The company was up against some timing pressures. Staples was rumored to be prepping its own website for launch in January 1998 (though it didn’t launch until that summer), and Office Depot didn’t want to lose the market space to its competitor. Also, the high season for office supply retailers is the first quarter of the year, and the company wanted to be ready with its site to meet demand.

Most important, however, Office Depot prided itself on its entrepreneurial culture and didn’t think it needed to ruminate over decisions that had obvious benefits to customers. If people wanted to buy online, the company felt it had to make it happen. “ROI’s a good tool, but it’s not the be-all and end-all,” says Rob Koch, vice president of corporate finance. “Some decisions are purely strategic.”

Besides, says Seltzer, with no way to predict what kinds of sales would be generated through such a new medium, any ROI analysis would be guesswork. Doing without one saved the company three to four months in getting the website up and running.

“If you do ROI, you spend a lot of time arguing about numbers, and we were able to save that time,” he says. “It was pretty much an act of faith in our industry and our technology.”

For the seven-person team that developed the site—led by Michael Kirschner, vice president of e-commerce development, and Tim Toews, senior vice president of international systems development—it was an exhausting but exhilarating three-month marathon.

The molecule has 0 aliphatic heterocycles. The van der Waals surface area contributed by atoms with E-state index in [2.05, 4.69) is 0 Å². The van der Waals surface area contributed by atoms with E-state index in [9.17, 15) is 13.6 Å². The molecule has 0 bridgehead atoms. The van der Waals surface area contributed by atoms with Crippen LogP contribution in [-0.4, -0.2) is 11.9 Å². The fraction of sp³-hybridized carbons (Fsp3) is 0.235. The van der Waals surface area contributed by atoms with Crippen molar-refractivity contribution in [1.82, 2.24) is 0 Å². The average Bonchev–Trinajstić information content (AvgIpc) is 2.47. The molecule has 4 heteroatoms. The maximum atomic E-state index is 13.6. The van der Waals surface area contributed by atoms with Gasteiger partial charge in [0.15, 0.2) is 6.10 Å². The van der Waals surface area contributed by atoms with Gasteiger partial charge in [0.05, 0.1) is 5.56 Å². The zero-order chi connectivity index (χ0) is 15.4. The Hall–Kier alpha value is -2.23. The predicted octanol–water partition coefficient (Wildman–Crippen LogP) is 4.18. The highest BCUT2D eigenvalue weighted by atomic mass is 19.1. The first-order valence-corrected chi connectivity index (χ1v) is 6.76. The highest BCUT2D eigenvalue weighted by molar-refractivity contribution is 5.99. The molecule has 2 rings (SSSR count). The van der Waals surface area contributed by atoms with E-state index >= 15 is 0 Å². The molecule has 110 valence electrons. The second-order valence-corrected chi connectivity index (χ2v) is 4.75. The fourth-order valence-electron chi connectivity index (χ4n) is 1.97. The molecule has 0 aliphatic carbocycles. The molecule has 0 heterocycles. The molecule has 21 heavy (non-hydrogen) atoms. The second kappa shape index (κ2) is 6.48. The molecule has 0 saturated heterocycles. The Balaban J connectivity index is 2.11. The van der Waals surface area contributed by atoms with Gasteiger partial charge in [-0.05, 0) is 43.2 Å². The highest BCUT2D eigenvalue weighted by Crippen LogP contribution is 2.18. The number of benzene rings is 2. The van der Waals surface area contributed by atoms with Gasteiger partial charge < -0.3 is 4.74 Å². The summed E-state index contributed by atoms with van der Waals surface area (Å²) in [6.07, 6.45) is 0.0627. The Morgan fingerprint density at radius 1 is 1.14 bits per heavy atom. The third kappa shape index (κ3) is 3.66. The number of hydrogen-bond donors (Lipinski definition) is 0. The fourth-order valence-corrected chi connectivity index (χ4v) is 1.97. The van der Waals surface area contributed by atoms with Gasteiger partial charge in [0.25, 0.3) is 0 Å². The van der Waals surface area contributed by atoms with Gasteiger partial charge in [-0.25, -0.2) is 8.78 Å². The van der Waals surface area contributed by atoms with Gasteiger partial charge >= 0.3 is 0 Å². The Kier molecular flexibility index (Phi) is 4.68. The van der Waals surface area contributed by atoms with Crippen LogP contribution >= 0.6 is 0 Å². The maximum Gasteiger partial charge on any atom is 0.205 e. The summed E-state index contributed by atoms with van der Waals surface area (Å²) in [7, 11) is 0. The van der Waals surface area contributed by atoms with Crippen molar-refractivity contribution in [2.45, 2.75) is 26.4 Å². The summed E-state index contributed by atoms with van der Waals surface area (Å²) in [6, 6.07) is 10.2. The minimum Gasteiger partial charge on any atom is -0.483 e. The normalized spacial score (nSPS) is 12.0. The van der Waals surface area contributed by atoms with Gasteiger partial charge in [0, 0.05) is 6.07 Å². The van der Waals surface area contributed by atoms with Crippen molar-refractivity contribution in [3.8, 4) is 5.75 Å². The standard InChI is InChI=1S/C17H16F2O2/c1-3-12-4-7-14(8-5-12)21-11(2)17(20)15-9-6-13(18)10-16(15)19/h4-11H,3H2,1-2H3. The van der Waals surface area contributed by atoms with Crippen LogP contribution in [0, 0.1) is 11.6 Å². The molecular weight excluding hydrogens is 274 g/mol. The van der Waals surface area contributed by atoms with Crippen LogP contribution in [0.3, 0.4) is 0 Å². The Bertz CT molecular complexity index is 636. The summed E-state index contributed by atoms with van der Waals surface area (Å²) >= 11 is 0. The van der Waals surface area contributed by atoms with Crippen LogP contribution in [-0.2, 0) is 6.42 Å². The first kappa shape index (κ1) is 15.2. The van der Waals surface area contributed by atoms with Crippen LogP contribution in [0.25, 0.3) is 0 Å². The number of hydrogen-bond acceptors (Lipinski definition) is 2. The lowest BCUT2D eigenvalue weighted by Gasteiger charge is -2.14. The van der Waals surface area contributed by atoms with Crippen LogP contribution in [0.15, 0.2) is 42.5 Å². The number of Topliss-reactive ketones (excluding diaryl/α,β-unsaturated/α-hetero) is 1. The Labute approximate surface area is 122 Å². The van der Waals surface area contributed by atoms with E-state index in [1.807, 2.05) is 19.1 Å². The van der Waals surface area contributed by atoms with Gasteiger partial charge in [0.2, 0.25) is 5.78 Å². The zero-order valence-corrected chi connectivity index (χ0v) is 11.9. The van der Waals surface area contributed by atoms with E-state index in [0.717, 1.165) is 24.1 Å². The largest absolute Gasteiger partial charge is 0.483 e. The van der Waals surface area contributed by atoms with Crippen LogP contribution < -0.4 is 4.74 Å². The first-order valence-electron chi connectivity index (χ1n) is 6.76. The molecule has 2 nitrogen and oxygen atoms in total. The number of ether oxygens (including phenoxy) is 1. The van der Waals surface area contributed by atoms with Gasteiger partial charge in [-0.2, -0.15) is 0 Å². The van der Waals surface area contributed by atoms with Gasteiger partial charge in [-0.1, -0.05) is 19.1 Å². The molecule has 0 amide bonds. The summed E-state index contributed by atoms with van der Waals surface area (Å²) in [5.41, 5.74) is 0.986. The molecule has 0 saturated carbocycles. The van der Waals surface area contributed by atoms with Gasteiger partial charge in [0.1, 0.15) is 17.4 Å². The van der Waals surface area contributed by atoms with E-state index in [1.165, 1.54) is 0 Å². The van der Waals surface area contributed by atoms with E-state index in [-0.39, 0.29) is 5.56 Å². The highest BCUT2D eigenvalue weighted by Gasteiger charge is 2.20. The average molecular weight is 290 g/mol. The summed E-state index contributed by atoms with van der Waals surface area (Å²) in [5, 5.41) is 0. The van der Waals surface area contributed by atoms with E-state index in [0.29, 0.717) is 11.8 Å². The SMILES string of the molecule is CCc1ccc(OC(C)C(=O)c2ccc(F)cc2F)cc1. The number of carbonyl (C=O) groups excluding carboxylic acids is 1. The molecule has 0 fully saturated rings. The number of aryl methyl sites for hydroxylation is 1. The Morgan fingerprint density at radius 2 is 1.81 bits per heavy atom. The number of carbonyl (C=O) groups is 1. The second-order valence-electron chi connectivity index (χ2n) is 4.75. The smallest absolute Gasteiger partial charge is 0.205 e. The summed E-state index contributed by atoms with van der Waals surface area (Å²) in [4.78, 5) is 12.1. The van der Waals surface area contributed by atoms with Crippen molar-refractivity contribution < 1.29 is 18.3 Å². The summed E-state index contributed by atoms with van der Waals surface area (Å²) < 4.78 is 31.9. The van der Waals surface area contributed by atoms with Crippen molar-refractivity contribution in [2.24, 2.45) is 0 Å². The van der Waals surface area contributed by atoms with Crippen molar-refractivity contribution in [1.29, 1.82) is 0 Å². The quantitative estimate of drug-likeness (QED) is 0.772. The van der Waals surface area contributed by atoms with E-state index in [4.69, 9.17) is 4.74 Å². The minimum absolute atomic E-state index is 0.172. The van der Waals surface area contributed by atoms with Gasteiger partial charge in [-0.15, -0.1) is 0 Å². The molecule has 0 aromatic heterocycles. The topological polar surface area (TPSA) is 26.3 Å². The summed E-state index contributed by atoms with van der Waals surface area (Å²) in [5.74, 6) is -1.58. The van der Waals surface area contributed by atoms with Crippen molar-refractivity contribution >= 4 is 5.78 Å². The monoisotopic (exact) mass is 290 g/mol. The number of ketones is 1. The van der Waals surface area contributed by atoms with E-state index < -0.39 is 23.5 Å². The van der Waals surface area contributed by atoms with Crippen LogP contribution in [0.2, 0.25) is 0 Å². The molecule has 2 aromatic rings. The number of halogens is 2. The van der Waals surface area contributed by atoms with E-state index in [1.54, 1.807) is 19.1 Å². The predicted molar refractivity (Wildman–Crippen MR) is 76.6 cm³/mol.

“At the time, the company was just reeling from the failed merger [with Staples],” says Seltzer. “We may have been working 17 hours a day, seven days a week through Thanksgiving and the holidays, but this gave people something to focus on, which was huge.”

The person in charge of infrastructure for Office Depot’s international e-commerce sites, Bob Conklin, who helped build the infrastructure for the website, describes the experience as a “brave new frontier.”

“We truly believed we had to be the first movers and get in quickly, but there weren’t the tools, procedures and disciplines in place that you have now,” he says. “There were a lot of sleepless nights, pagers going off, and those 2 a.m. moments when something crazy occurs and it’s all hands on deck.”